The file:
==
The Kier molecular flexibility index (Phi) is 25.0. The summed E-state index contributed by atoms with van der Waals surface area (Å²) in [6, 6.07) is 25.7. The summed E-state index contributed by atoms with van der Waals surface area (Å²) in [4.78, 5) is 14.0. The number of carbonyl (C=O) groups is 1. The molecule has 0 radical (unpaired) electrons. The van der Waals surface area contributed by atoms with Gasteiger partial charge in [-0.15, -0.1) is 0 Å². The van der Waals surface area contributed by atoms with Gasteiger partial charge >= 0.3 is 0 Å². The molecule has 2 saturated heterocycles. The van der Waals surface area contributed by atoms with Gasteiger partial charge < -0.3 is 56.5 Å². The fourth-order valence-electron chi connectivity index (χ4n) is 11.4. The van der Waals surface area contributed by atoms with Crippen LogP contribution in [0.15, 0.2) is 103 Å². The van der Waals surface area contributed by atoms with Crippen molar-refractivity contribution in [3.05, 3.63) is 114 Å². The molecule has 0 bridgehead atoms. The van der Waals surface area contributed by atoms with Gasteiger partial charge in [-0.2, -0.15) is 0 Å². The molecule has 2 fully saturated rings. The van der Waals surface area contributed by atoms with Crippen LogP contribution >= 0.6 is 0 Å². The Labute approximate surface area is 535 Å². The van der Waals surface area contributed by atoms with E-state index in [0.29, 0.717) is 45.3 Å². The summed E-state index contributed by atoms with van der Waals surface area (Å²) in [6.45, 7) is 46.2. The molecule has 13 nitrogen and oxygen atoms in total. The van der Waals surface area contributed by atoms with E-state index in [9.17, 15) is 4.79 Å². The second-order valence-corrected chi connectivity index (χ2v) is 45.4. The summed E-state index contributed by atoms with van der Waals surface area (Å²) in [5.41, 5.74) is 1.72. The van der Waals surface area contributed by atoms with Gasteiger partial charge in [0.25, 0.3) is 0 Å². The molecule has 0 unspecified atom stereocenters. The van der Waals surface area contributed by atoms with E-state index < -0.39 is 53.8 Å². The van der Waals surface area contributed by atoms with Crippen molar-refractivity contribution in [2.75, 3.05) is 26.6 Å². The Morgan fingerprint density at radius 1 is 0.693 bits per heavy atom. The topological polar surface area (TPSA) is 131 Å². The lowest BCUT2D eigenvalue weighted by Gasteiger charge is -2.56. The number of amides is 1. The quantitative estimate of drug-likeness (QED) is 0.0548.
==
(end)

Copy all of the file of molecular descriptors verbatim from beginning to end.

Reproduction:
The Kier molecular flexibility index (Phi) is 25.0. The summed E-state index contributed by atoms with van der Waals surface area (Å²) in [6, 6.07) is 25.7. The summed E-state index contributed by atoms with van der Waals surface area (Å²) in [4.78, 5) is 14.0. The number of carbonyl (C=O) groups is 1. The molecule has 0 radical (unpaired) electrons. The van der Waals surface area contributed by atoms with Gasteiger partial charge in [-0.15, -0.1) is 0 Å². The van der Waals surface area contributed by atoms with Gasteiger partial charge >= 0.3 is 0 Å². The molecule has 2 saturated heterocycles. The van der Waals surface area contributed by atoms with Gasteiger partial charge < -0.3 is 56.5 Å². The fourth-order valence-electron chi connectivity index (χ4n) is 11.4. The van der Waals surface area contributed by atoms with Crippen LogP contribution in [0.15, 0.2) is 103 Å². The van der Waals surface area contributed by atoms with Crippen molar-refractivity contribution in [3.05, 3.63) is 114 Å². The molecule has 0 bridgehead atoms. The van der Waals surface area contributed by atoms with Gasteiger partial charge in [-0.2, -0.15) is 0 Å². The molecule has 2 fully saturated rings. The van der Waals surface area contributed by atoms with Crippen LogP contribution >= 0.6 is 0 Å². The Labute approximate surface area is 535 Å². The van der Waals surface area contributed by atoms with E-state index in [0.29, 0.717) is 45.3 Å². The summed E-state index contributed by atoms with van der Waals surface area (Å²) in [6.45, 7) is 46.2. The molecule has 13 nitrogen and oxygen atoms in total. The van der Waals surface area contributed by atoms with E-state index in [9.17, 15) is 4.79 Å². The second-order valence-corrected chi connectivity index (χ2v) is 45.4. The summed E-state index contributed by atoms with van der Waals surface area (Å²) in [5.41, 5.74) is 1.72. The van der Waals surface area contributed by atoms with Gasteiger partial charge in [0.25, 0.3) is 0 Å². The molecule has 0 unspecified atom stereocenters. The van der Waals surface area contributed by atoms with E-state index < -0.39 is 53.8 Å². The van der Waals surface area contributed by atoms with Crippen molar-refractivity contribution in [2.75, 3.05) is 26.6 Å². The Morgan fingerprint density at radius 1 is 0.693 bits per heavy atom. The topological polar surface area (TPSA) is 131 Å². The lowest BCUT2D eigenvalue weighted by Gasteiger charge is -2.56. The number of amides is 1. The quantitative estimate of drug-likeness (QED) is 0.0548.